The myeloma care team: a who’s who of healthcare professionals
As an individual with multiple myeloma, you may be interacting with various members of your healthcare team. Understanding who’s who can help you prepare specific questions to ask. Initially, you may have visited your primary care physician, who would have referred you to a hematologist-oncologist in your area. Multiple myeloma care is multidisciplinary and involves various specialists working together in consultation with each other. Below, we have listed some of the members of a myeloma care team and their roles:
Primary care physician
A primary care physician works in partnership with specialists in providing ongoing myeloma care and also assists you with treatment decisions. Some patients transition back to their primary care physician from their hematologist-oncologist. The decision to do this may depend on several factors, including the type and stage of cancer, side effects of therapy, your personal preferences, and your medical insurance.
Hematologist, medical oncologist
While hematologists and medical oncologists are both myeloma specialists, hematologists are trained in the study of blood diseases, and medical oncologists specialize in cancer treatment. Both can diagnose and treat multiple myeloma, can administer chemotherapy, and may also be stem cell transplant experts.
A radiation oncologist prescribes and coordinates the course of radiotherapy to treat cancer. In multiple myeloma patients, low-dose radiation therapy may be used to treat areas of bone damaged by myeloma that have not responded to chemotherapy.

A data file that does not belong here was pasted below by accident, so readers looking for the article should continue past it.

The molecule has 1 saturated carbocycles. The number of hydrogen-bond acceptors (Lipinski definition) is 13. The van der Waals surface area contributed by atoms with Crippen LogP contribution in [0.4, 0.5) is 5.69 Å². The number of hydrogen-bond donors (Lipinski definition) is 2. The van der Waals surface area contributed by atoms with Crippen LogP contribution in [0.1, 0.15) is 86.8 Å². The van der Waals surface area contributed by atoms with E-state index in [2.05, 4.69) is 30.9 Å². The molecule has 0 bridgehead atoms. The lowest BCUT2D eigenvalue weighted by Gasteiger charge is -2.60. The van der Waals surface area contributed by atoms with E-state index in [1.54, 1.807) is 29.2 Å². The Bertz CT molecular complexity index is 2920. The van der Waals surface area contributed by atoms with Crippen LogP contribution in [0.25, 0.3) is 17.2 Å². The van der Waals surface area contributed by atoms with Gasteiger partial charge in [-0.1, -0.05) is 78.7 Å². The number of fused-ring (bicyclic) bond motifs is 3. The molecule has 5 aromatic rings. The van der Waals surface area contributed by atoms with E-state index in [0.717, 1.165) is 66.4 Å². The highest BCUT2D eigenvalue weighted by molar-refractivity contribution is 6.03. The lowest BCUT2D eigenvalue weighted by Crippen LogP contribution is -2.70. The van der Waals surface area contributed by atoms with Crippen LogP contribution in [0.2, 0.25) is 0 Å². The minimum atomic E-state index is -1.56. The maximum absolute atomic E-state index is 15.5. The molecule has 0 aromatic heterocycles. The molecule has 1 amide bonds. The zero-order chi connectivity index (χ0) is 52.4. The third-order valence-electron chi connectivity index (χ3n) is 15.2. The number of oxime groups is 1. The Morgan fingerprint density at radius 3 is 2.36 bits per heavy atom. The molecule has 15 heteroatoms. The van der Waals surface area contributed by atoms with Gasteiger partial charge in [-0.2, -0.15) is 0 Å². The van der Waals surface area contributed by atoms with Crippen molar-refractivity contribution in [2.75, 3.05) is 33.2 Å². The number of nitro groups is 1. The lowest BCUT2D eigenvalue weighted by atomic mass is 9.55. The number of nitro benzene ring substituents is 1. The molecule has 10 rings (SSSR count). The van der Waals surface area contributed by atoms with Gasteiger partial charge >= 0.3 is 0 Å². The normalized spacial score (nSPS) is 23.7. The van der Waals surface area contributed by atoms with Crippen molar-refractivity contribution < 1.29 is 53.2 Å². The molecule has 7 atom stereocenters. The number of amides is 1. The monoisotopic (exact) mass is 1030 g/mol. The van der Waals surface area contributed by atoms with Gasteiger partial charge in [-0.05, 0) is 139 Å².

An orthopedic surgeon specializes in surgery on bones and can address orthopedic problems that may occur alongside multiple myeloma care. Surgery may be required to help relieve pain and may involve two surgical procedures to treat spinal fractures—vertebroplasty and kyphoplasty.
Oncology nurse, nurse practitioner, or educator
An oncology nurse works closely with your physicians (hematologist, medical oncologist, and radiation oncologist) to coordinate your care and administer therapy and other drugs. Nurse practitioners are nurses who have completed additional training and may be involved in the management of myeloma patients. Nurses may also be educators and provide patients and their families with information about the cancer, treatments, and side effects, as well as resources for support. The MMRF has phone support at 866.603.MMCT (866.603.6628) with nurse specialists who provide information and support.
Oncology social worker
Oncology social workers help with emotional, physical, or financial problems faced by families and provide links to support services.
A psychiatrist/psychologist may help you deal with the emotional and behavioral issues you may face. While a psychiatrist is a physician who can prescribe antidepressant or antianxiety medications, a psychologist is a counselor who cannot prescribe medication and who uses therapy to help treat psychological conditions and side effects.
You may experience dietary issues during treatment and recovery. A certified dietitian or nutritionist can help plan your diet and answer questions regarding decreased appetite, weight loss/gain, dry/sore mouth, or nausea or vomiting.
Pharmacists are professionals who are qualified to fill prescription medications. They are an invaluable resource regarding medications and can answer questions about when and how to take them, side effects that may occur, and possible drug interactions.
A dentist is a doctor who specializes in oral health. Good oral health is important, and it is best to treat dental problems before you start taking bisphosphonates, start receiving chemotherapy, or undergo stem cell transplantation. If you have a central line or catheter in place, your dentist may prescribe prophylactic antibiotics before performing dental procedures. Also, consult your hematologist or oncologist before undergoing such procedures.
Clergyman/clergywoman or spiritual adviser
If you find strength and comfort in spirituality, you can seek emotional support by talking to members of the clergy or a spiritual adviser.
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